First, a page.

Question: I have a retirement plan, but have been amiss in developing an investment philosophy. Can you help?
Answer: As a long-term investor with a retirement plan account and no investment philosophy, you may not be as successful as you want to be. In the November 2015 issue of “AAII Journal” Ben Carlson, CFA, gives advice on how you can define your own investment philosophy. In a sidebar, he offers 10 questions to help you figure it out. I am going to repeat those questions here, with what I think your answers should be for your retirement savings.
Q. What are your core investment beliefs?
A. My investment time horizon is the rest of my life. I will invest with that time period in mind. I will diversify to reduce risk. I must always remember that I can’t predict future interest rates or inflation or short-term stock market movements. I can’t consistently predict superior performing stocks, and I can’t accurately time the stock market.
Q. Do you understand your philosophy and why you believe it?
A. Yes, I do, and I believe it because it is backed by sound academic research.
Q. Do you know the potential risks?
A. Yes, I know that investments go up and they go down and that sometimes they go down a lot like they did in the bear markets in 1987, 2000-2002, and 2007-2008. But if I stick to my plan, my portfolio will grow.
Q. Does it suit your personality and individual circumstances?
A. Yes, because I have built my portfolio to provide me with a target rate of return and I have conditioned myself to manage my expectations.
Q. Will your philosophy help you follow your strategy?
A. My philosophy has allowed me to develop a strategic plan that is sound and is one that I believe in and will stick with.
Q. What constraints will you need to turn your philosophy into a portfolio?
A. I will invest only in securities that I understand and I will allow only a certain percentage of my portfolio to be in any one asset class.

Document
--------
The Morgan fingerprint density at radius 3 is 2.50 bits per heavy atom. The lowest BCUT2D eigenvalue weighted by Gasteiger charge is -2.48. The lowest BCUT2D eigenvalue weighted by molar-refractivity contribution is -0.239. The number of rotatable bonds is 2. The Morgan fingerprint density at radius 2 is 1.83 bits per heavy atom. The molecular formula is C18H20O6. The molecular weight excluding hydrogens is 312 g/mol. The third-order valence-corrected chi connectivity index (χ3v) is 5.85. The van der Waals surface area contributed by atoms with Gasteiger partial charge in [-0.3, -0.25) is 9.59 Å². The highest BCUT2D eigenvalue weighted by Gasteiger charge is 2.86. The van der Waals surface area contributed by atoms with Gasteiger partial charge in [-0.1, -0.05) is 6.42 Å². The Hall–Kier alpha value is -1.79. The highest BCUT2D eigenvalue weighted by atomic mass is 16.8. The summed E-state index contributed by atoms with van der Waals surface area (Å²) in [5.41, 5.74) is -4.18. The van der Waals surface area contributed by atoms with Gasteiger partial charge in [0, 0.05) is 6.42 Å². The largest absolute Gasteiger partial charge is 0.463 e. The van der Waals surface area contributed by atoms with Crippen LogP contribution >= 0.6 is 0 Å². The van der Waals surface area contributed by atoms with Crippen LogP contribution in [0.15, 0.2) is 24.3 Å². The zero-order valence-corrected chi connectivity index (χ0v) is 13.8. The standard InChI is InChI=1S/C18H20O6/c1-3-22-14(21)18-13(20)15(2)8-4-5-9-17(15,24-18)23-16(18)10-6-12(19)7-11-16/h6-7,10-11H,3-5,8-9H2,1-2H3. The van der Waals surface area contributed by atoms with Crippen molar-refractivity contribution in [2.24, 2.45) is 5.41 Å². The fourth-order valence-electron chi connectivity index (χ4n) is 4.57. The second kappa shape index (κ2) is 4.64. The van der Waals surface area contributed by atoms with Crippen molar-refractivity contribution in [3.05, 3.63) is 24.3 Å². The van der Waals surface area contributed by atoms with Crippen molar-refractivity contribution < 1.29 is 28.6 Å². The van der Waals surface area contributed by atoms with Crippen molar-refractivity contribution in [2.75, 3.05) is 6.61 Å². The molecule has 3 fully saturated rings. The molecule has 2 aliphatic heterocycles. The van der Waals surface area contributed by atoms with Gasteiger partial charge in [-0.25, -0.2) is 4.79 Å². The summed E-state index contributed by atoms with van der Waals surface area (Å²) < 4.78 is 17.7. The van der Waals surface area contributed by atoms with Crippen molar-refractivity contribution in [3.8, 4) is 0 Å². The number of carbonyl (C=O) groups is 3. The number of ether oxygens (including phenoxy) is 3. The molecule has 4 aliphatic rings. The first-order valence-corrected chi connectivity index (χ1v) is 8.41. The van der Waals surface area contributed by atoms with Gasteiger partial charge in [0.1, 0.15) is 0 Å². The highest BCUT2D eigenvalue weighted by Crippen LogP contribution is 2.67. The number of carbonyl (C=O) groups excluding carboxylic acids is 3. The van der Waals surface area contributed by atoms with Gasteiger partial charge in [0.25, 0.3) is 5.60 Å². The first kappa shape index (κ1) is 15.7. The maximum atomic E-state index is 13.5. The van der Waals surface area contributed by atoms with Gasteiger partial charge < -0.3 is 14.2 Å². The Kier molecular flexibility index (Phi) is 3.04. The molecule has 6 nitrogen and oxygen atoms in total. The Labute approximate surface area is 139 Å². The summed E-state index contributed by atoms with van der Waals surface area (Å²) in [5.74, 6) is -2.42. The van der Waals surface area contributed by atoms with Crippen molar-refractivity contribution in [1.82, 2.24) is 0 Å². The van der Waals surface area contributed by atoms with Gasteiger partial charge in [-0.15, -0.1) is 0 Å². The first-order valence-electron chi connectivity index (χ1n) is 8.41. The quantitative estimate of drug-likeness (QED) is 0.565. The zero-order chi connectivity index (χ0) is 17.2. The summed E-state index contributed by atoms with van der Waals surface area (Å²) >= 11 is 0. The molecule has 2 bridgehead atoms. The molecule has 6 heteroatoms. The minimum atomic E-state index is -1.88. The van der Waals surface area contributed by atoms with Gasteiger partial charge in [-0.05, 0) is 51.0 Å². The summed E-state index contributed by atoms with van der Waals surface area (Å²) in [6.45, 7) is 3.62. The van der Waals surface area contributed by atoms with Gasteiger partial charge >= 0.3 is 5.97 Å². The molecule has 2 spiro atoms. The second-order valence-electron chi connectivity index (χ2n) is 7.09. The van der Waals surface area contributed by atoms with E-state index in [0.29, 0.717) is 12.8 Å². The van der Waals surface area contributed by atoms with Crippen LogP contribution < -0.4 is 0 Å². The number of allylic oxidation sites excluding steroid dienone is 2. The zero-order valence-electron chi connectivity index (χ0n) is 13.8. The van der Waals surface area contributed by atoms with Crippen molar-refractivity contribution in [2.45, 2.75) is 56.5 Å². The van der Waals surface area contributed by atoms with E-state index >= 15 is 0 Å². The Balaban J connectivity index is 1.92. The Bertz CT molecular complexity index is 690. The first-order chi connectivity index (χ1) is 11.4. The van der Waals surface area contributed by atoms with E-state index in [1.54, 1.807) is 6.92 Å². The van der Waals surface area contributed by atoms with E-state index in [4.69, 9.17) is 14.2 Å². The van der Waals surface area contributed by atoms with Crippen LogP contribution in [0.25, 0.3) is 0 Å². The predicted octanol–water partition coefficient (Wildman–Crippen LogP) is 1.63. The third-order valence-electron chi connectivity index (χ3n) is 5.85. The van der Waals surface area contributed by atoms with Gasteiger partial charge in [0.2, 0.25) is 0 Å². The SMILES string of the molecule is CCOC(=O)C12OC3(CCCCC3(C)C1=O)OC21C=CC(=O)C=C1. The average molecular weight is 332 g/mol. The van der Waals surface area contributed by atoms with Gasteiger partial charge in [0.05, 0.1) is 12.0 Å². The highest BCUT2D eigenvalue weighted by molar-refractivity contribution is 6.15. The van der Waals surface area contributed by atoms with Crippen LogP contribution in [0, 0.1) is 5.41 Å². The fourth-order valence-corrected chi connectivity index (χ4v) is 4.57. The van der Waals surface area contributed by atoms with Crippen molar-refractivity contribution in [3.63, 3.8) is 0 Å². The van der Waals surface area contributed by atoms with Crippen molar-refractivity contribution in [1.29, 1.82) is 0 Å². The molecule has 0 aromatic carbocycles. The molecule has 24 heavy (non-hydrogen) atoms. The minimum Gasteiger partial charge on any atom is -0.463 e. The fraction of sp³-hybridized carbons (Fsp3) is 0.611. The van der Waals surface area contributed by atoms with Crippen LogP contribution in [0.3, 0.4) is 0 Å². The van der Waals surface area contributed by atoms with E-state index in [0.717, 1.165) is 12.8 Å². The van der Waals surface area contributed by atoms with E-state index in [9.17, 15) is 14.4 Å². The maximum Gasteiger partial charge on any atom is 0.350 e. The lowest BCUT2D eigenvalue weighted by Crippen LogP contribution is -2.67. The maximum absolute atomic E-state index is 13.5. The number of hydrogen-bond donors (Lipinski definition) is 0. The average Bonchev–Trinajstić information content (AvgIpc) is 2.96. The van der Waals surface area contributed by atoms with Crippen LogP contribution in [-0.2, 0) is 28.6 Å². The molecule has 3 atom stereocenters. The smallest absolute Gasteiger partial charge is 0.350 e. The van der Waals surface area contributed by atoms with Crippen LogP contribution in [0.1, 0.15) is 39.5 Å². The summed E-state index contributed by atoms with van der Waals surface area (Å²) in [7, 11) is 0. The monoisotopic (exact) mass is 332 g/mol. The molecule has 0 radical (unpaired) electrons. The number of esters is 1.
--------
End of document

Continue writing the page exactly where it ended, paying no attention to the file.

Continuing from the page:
Q. What will you own and why?
A. I will own low-cost mutual funds or exchange-traded funds that allow me to diversify into my chosen asset classes, which include U.S. stocks, International stocks, bonds, possibly some alternatives like a commodity and/or natural resources index and real estate securities.
Q. What will cause you to buy and sell?
A. I will maintain a balanced portfolio. When one asset class, say, for example, U.S. large company stocks grows and another one goes down, I will keep the portfolio allocation balanced with my annual cash contributions.
Q. What will cause you to make changes to your portfolio over time?
A. If my life style changes, say, for example, when I retire, I will re-evaluate my financial position and possibly change my portfolio allocations.
Q. What types of investments or strategies will you avoid?
A. I won’t speculate, I won’t bet on changes in interest rates, I won’t time the market, and I won’t pay any attention to the day-to-day market noise promulgated by the live and print news media.
Kenneth B. Petersen CFP®, EA, MBA, AIFA® is an investment advisor and Principal of Monterey Private Wealth, Inc., a Wealth Management Firm in Monterey. He welcomes questions that you may have concerning investing, taxes, retirement, or estate planning. Send your questions to: Ken Petersen, 2340 Garden Road Suite 202, Monterey, CA93940 or email them to firstname.lastname@example.org.